Cape Girardeau’s Art Deco Esquire Theater

Esquire Theater Oct. 28, 2009

Cape Girardeau’s Esquire Theater opened Jan. 21, 1947, to 1,300 customers in two showings. A block-long line of moviegoers were treated to a double feature of Blue Skies and Two Years Before the Mast at 6:15. A late crowd caught the 9 p.m. showing.

It was the third of Broadway’s theaters – the Rialto and the Broadway were the others – to open. Within 18 months of each other, all three were closed by 1985. The Esquire was the last to go dark.

There’s a lot of interesting reading in the National Register of Historic Places registration form filed in 2005. [This link takes you to a pdf file that may require a special plugin for your browser.]

Windstorms and a truck accident damaged the marquee

The city blocked off the sidewalk in front of the movie theater when the marquee was deemed unsafe. This photo was taken Oct. 24, 2007, before it was removed.

The Esquire gave its last first-run movie show  – Prince’s Purple Rain on Oct. 7, 1984, with four shows – 2:00, 5:00, 7:15 and 9 p.m. Newspaper accounts of the day don’t say if that particular movie led to the theater’s demise. (It scored 7 Rotten Tomatoes on the Tomatometer.)

The Esquire experienced a brief revival on Mar. 22, 1985, when it opened as a second-run movie theater, charging $1.50 a head, but it closed again in December of that year. A church held services in the building for a time. It’s being used for storage today.

When it was built, the local newspaper said that it had more than a mile of neon lights, more than any other theater in the South. Sometimes boosterism collided with facts, so this may or may not have been exactly true.

Terrazzo tile extension still visible

The National Register application says the interior of the theater retains its original space configuration of lobby, foyer, auditorium, restrooms and projection room. Many of the original interior finishes, including the mosaic tile and painted designed walls in the auditorium remain. The original seating and screen have been removed.

The multiple-colored terrazzo floor of pink, gray, buff and green blocks in a geometric designs runs up to the red doors and into the lobby.

Curved glass blocks guide you into the entrance

The gently-curving glass blocks that guide you into the entrance of the of theater are a characteristic of the Art Deco style of architecture. Other Art  Deco touches are the use of steel, marble, colored steel enameled panels and curved walls.

When construction started in 1946, the projected cost was $75,000. By the time it was finished, the total cost had doubled to $150,000. Gerhardt Construction Company of Cape was the general contractor. Preston Neon Sign Company installed the neon lighting.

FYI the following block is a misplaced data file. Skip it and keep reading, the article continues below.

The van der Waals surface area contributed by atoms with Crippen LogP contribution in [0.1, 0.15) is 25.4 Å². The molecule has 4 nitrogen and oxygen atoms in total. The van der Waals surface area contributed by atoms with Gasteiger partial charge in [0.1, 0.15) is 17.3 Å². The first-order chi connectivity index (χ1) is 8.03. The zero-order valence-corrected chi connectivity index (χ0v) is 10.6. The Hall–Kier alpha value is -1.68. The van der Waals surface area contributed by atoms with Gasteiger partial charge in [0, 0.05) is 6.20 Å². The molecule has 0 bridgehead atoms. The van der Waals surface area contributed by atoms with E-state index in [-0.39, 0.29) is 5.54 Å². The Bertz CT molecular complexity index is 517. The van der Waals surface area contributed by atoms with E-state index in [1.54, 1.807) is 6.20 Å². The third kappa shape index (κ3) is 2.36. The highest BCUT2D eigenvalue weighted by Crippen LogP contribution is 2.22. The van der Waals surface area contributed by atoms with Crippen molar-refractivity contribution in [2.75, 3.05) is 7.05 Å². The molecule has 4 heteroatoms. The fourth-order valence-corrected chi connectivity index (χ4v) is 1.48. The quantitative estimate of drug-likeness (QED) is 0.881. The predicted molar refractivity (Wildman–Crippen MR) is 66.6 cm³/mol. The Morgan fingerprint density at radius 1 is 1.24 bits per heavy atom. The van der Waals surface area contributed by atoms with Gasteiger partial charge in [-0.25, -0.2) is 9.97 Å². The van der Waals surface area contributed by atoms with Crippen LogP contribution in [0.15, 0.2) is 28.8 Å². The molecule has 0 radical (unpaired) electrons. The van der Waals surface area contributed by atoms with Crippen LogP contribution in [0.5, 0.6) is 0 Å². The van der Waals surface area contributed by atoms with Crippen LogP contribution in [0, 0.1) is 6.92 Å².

Few homes had air conditioning in the Esquire’s heyday, so Cape Girardeans took refuge in the movie houses during scorching summers. A heating and air conditioning system installed in the basement was powerful enough do a complete air exchange in the theater every minute.

The 100′ x 60′ building used no lumber in its construction to make it as fire safe as possible.

Remember the fancy ticket dispenser?

When you finally made it up to the ticket window, you would speak to the cashier through a hole in her glass window, tell her (it was always a woman) how many tickets you wanted and for what ages. She would push some magic button (I don’t know if it was hand or foot-operated) and the requisite number of tickets would come shooting out of slots in the top of the counter.

The apparatus is still there, but it’s been heavily decorated with bird poop over the years.

Help! The Beatles movie played the Esquire in 1965

I wrote earlier about ordering special infrared film and flashbulbs to cover the teenybopper reaction to the Beatles movie Help! when it played at the Esquire in September 1965.

You can read the whole account at this link. Who knows? You may see yourself in the audience.

Did you ever try to sneak in through the fire exit door?

And, if you did, were you caught by one of the male ushers (they were always male) who prowled the aisle maintaining order. Hint: it was a Bad Idea to sneak in during a daytime movie. The blast of bright daylight was sort of noticeable in the darkened theater.

Do you miss those days when unruly patrons were shushed or ejected?

Did you work at the Esquire?

Were YOU an usher, cashier or concession stand worker? Based on the stories that Wife Lila tells from her days as a cashier at the Rialto, I bet you have an experience to share.

Here’s a gallery of Esquire photos

Click on any image to make it larger, then click on the left or right side of the photo to step through the gallery.

Fender-Bender at Broadway and Fountain

Looking south toward the Idan-Ha Hotel

I’ve got a gazillion wreck pictures in my files, but I’m  going to run only those that are of unusual vehicles, unusual circumstances or have interesting backgrounds. This fender-bender between a car and a taxicab at the corner of Broadway and Fountain in 1966 fits the criteria. I assume the two guys in the foreground were the drivers from their universal “Oh, Bleep” pose.